Christians begin to flee Egypt


A growing number of Egypt’s 8-10 million Coptic Christians are looking for a way to get out as Islamists increasingly take advantage of the nationalist revolution that toppled long-standing dictator Hosni Mubarak in February.


Egypt Daily News reported on Tuesday that “lawyers who specialize in working with Coptic Egyptians…say that in the past few weeks they have received hundreds of calls from Copts wanting to leave Egypt.”


“They are insisting on leaving Egypt because the risks of staying here are too great,” Naguib Gabriel, a Coptic human rights lawyer, told Egypt Daily News. “Many Christians are afraid of the future because of the fanatics in the mosques.”


At least 20 Christians have been killed in sectarian violence with Muslims since Mubarak’s ouster. And groups like the Muslim Brotherhood have been taking a n increasingly visible role in forming Egypt’s next government.


Coptic leaders have complained that they are being left out of the decision-making process, raising fears that the Egypt of tomorrow will be far less free and democratic than even the Egypt of Mubarak.




World impressed with Israel's 'Iron Dome' anti-missile system


The head of the Israeli army’s research and development division told Army Radio on Sunday that there is growing interest worldwide in Israel’s new “Iron Dome” anti-missile system.

The first two Iron Dome batteries were deployed to southern Israel late last month amid escalating terrorist missile fire from the Gaza Strip.


During a weekend barrage from Gaza, the Iron Dome batteries succeeded in downing all but one of the missiles fired at the coastal city of Ashkelon. The Israeli army and Prime Minister Benjamin Netanyahu called the performance a resounding success.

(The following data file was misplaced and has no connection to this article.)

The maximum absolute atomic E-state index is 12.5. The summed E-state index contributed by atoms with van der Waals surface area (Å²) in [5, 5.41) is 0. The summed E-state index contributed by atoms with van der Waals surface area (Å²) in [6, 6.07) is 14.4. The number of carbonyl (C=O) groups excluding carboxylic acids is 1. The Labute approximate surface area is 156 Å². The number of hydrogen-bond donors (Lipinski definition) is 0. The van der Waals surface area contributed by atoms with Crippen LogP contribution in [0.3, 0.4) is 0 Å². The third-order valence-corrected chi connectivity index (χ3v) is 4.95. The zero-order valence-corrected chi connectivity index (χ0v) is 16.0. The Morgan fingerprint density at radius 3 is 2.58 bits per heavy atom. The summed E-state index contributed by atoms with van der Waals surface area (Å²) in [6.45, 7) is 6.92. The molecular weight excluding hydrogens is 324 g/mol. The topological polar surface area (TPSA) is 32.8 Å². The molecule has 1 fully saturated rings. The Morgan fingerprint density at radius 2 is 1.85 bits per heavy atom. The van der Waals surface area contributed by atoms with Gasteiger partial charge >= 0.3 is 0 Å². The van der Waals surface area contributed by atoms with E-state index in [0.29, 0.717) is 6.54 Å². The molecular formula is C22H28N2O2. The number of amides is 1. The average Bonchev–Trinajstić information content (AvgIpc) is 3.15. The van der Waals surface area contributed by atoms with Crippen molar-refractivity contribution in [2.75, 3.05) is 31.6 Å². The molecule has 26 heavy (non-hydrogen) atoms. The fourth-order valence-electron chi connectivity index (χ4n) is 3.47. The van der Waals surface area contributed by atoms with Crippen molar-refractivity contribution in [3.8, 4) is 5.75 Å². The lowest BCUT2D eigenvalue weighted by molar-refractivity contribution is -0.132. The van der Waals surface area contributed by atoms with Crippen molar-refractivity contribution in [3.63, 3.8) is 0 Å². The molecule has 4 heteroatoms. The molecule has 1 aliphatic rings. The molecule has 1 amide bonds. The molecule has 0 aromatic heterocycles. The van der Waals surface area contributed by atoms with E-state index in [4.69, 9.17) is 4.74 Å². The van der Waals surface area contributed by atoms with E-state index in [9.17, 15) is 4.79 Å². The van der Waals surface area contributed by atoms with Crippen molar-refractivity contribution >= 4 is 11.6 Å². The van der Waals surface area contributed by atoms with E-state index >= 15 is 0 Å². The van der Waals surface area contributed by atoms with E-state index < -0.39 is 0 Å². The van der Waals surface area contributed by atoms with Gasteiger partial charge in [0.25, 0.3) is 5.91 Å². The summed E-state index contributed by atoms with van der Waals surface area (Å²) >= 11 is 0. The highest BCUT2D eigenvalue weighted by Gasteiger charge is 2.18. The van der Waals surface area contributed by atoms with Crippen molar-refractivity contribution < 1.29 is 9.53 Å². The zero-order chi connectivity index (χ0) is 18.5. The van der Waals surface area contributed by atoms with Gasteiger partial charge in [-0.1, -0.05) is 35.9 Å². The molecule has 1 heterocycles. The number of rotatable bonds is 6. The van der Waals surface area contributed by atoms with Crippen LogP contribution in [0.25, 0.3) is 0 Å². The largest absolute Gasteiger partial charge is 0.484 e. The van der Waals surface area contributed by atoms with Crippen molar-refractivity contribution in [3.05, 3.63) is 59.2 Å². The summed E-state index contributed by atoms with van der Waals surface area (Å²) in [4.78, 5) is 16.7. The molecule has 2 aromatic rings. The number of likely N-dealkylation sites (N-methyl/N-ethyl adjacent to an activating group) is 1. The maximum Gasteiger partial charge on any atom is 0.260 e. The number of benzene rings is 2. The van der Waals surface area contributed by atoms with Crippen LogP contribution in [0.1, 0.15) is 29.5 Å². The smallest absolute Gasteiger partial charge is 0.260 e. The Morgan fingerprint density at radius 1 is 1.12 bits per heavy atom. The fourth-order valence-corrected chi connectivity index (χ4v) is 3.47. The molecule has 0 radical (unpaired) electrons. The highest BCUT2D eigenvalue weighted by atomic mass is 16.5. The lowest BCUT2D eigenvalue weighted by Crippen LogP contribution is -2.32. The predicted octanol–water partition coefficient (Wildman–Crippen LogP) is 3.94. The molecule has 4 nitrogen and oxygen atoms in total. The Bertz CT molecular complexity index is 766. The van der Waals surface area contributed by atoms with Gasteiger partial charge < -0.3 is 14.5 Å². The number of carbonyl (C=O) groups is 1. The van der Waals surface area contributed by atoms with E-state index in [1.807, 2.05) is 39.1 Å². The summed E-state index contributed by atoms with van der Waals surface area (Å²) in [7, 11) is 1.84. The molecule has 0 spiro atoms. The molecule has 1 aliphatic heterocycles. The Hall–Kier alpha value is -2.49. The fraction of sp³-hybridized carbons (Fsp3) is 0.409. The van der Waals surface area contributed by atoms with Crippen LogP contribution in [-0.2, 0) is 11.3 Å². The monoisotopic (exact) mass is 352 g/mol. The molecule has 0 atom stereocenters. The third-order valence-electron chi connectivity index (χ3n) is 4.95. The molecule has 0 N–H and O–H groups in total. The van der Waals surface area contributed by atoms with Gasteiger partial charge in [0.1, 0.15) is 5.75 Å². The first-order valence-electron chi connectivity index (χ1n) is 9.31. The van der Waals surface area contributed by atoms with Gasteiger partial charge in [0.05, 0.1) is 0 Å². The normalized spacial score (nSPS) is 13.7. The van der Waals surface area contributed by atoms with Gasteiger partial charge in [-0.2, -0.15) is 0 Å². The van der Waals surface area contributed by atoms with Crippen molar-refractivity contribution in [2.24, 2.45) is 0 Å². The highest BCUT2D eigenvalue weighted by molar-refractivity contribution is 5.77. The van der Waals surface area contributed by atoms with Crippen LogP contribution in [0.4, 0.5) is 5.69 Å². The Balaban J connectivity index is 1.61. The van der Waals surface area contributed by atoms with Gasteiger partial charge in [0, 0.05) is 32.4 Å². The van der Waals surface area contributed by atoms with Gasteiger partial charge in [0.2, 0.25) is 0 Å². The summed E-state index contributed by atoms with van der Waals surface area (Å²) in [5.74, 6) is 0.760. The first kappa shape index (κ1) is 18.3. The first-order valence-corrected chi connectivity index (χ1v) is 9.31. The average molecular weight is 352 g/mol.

“The system’s success has resounded throughout the world, including in the European countries that I visited,” Netanyahu told his cabinet.


But Israel is not ready to start selling the system just yet. First, it needs to be perfected in its defense of Israeli civilians.


To that end, the US Congress at the weekend approved the transfer of $205 million to Israel to build and deploy another four Iron Dome batteries to southern Israel over the next 18 months.

Even with the additional batteries, Netanyahu cautioned that the threat of Gaza missiles cannot be completely eliminated.


During the weekend attack, Hamas and its terrorist allies showed that they can overcome the Iron Dome simply by firing more missile than it can handle. While the Iron Dome did stop eight missiles from hitting Ashkelon, it was helpless to stop the other 120 that hit other communities across southern Israel.


Israeli leaders argued on Sunday that the deployment of the Iron Dome must be accompanied by a sustained offensive military campaign to destroy Hamas’ ability to threaten southern Israel, or at the very least to create a strong deterrence.




Provided by our friends at Israel Today   






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